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SYFY WIRE volcanoes

Volcanic eruption was so extreme, it reached space

This gives new meaning to "out of this world."

By Elizabeth Rayne
An umbrella cloud generated by the underwater eruption

Volcanoes that explode into plumes of magma and ash can be powerful enough to trigger huge shockwaves and sonic booms above while kicking up earthquakes, landslides, and tsunami waves closer to the surface. Now a volcano did all of the above and touched space.

These types of phenomena don’t just happen in movies like Dante’s Peak. The Hunga Tonga-Hunga Ha’apai volcano makes the killer eruption faced by Pierce Brosnan’s decidedly un-James-Bond-ish volcanologist look like hardly any more than a bonfire. It erupted so violently that not only did it rock the atmosphere and the ocean, but NASA found the effects reached further beyond Earth’s atmosphere, with winds fast enough to rival a hurricane right on the edge of space. It is now one of the most enormous disruptions ever observed in space.

Besides having a notoriously hot temper -- Hunga Tonga-Hunga Ha’apai's last eruption in 2015 spewed ash over five miles into the sky and actually formed a new island from all that vomitus -- the underwater volcano has now given researchers the chance to see what happens when Earth weather and space weather collide. Physicist Brian Harding of UC Berkeley led a study on the fire-breathing monster, recently published in Geophysical Research Letters.

"The volcano can teach us which kinds of atmospheric waves transfer momentum and energy from the ground to space," he told SYFY WIRE. "We hope this represents the mechanisms that transmit momentum and energy from the lower atmosphere to space, and will eventually lead to better predictions of space weather."

Hunga Tonga-Hunga Ha’apai lurks in the depths of the western South Pacific Ocean, off the coast of Tonga’s main islands. Some of the tsunami waves in its wake were high enough to reach the stratosphere, and the dust and gas it belched out broke through into the Mesosphere. NASA’s ICON (Ionospheric Connection Explorer) and ESA’s Swarm satellites were in on the action. Just hours after the active volcano exploded again, both spacecraft picked up on strange electric currents in the uppermost layer of the atmosphere, or the ionosphere.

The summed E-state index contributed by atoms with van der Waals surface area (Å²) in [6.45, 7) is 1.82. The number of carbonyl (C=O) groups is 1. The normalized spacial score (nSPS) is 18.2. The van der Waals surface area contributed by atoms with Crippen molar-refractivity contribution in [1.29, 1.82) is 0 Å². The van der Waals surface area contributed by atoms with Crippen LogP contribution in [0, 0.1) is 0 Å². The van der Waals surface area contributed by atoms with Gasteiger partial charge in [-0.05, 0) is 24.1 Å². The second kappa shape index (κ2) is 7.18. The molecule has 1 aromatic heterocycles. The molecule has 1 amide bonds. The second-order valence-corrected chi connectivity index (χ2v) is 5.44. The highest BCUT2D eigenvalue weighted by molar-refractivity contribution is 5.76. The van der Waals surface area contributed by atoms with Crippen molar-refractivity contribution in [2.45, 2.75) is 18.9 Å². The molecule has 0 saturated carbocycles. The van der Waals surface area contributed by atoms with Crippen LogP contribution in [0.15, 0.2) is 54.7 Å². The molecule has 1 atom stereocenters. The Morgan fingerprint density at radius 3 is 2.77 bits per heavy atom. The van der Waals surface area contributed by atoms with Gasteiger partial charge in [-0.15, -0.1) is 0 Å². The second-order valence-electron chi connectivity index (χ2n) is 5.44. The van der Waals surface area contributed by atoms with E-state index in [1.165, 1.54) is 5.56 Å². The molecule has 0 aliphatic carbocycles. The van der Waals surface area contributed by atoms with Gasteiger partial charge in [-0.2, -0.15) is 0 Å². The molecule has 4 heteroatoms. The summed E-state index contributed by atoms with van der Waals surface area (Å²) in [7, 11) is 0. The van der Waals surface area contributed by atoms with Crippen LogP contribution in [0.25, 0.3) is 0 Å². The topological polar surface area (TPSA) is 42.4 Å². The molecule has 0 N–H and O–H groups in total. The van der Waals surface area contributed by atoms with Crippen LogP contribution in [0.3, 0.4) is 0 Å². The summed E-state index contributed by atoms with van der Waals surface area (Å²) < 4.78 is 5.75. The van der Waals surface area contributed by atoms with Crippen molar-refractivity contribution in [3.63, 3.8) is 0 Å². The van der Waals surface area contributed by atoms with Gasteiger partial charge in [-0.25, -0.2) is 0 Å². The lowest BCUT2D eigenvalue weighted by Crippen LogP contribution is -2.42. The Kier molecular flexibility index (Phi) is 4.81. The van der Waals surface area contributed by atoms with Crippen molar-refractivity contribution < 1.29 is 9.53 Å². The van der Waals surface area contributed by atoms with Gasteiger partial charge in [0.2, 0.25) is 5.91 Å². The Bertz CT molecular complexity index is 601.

Understanding phenomena like this is (for the most part) only possible through observations. You just can't recreate something like this in a lab. Even making sense of observations can be difficult when multiple processes are all going on at the same time and place, which can confuse cause and effect. 

The effects of the Hunga Tonga-Hunga Ha’apai eruption

ICON has its eye on the edge of space. It observes a region where gases can be turbulent and gusts of solar wind bring charged particles sweeping through. When solar flares and coronal mass ejections happen, onslaughts of these particles can bring on geomagnetic storms that mess with our satellites, internet, and electrical infrastructure.The Hunga Tonga-Hunga Ha’apai eruption was capable of something that only a geomagnetic storm was thought to do.

Intense winds affect electric currents in the ionosphere, which explains why ICON and Swarm detected something suspicious. Ionospheric particles, mostly electrons and ions like NO+ and O2+, create a current known as the equatorial electrojet.

"It's not the electrical currents themselves that are the most severe impacts of space weather, but rather, the electric currents are an unambiguous marker of modifications of the ionospheric dynamo system," Harding said. "This has further implications on the distribution of plasma."

As winds from the lower atmosphere propel the electrojet, it flows east. Plasma that is disrupted can cause electricity, communications, and navigation systems (such as GPS) on Earth to malfunction. This eruption disturbed the electrojet so much that it temporarily became five times more powerful than usual. It also experienced a phenomenon that nothing except a powerful geomagnetic storm has ever caused: The flow of the electrojet was actually turned around.

It isn’t that much of a shock to scientists when a reversal like this happens, since the Sun is always having some sort of tantrum that sends charged particles rushing in and sometimes flipping around the electrojet if they have enough influence. The Hunga Tonga-Hunga Ha’apai eruption was also the strongest reversal that Swarm has ever seen, and ICON just happened to have the right timing and positioning to catch it. What ICON beamed back to terra firma showed that there was extreme turbulence in the ionosphere. Its observations were close to previous predictions of how the upper atmosphere would be affected by a disturbance of this magnitude.

"Before we can hope to predict the upper atmospheric response to the myriad sources of variability coming from below, we have to first be able to predict the upper atmospheric response to a simple source like the explosion," said Harding.

What happens where the atmosphere ends and space begins is just starting to be understood. After upcoming NASA mission GDC (Geospace Dynamics Constellation) launches in 2027, it will watch for more events where the furthest reaches of Earth end and the final frontier begins.